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Want to Work in Big Law? Read This

Working in Big Law tends to include big pay.

But how exactly does one land a job at a large law firm? And how does the legal hiring process work? Hillary Mantis, Assistant Dean of the Pre-law Program at Fordham University and contributor at the National Jurist, recently gave insight in to how hiring works in the legal world—and why the first year of law school is critical.

THE IMPORTANCE OF YOUR FIRST YEAR

While every year in law school is important, the first year really sets the foundation for your future success—especially if you’re aiming to work for a large law firm.

“Much of summer associate hiring is based on 1L grades,” Mantis says. “If you start slowly, it’s hard to catch up. Since many offers are eventually made to summer associates for permanent positions, it’s important to snag those summer jobs. If you are not interested in a large law firm or a job in the private sector, you may have a little more time.”

INTERVIEWS START IN THE SUMMER

On-campus interviews for summer and permanent positions typically take place in the summer. Mantis says it’s important to keep track of when interviews happen, as many take place early.

“So, the minute you complete your first year of law school, you may be asked to submit resumes to career services for on-campus interviews, where you will interview for jobs for the following summer,” Mantis explains. “If you are a transfer student into another law school after your first year, it’s also crucially important to know when these interviews will happen, so you don’t miss them. They often happen well before classes start. Again, if you are not interested in working for a large law firm, you may have a little more time. However, some government agencies also interview early.”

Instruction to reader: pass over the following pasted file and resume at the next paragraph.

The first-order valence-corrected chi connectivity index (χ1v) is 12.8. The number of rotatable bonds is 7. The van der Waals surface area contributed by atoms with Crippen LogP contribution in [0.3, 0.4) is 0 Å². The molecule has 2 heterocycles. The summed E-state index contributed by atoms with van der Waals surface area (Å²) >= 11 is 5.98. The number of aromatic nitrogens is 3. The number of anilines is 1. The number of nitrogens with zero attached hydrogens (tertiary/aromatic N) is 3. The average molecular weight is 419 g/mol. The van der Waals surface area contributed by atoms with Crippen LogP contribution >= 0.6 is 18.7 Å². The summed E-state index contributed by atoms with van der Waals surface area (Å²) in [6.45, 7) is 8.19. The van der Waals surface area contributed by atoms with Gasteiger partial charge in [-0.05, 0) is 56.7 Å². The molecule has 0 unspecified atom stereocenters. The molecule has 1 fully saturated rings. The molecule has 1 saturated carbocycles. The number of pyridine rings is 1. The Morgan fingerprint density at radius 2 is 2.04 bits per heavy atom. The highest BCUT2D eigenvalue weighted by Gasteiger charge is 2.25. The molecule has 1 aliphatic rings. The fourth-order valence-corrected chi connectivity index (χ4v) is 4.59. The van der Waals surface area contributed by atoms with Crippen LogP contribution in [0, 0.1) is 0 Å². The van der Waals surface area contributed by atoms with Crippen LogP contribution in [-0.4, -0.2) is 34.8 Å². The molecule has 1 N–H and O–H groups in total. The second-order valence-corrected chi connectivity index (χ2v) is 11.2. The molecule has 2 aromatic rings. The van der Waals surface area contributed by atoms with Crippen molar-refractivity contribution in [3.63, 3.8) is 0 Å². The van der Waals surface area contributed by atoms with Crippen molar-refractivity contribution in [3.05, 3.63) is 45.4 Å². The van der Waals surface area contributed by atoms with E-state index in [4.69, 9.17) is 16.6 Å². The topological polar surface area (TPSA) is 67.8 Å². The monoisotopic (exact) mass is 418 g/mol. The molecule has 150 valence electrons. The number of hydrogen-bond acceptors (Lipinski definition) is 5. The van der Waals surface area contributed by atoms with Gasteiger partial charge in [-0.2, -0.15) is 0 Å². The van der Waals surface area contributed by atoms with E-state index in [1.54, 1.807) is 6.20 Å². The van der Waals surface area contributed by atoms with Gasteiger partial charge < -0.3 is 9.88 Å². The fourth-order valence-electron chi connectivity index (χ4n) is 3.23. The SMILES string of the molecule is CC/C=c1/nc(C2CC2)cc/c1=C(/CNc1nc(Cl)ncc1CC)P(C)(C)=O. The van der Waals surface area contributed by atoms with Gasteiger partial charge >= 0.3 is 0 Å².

FOCUS ON CLINICS & EXTERNSHIPS

Experience is key to landing a job at a big law firm. One way to build that experience? Through clinics and externships.

“Clinics are a chance to represent clients and even go to court, under the supervision of a law professor,” Mantis says. “Externships are what internships are called once you are in law school. Most law schools offer ample clinic and externship opportunities. This is a great way to build your resume for summer and post-graduate jobs.”

Sources: National Jurist, Above The Law

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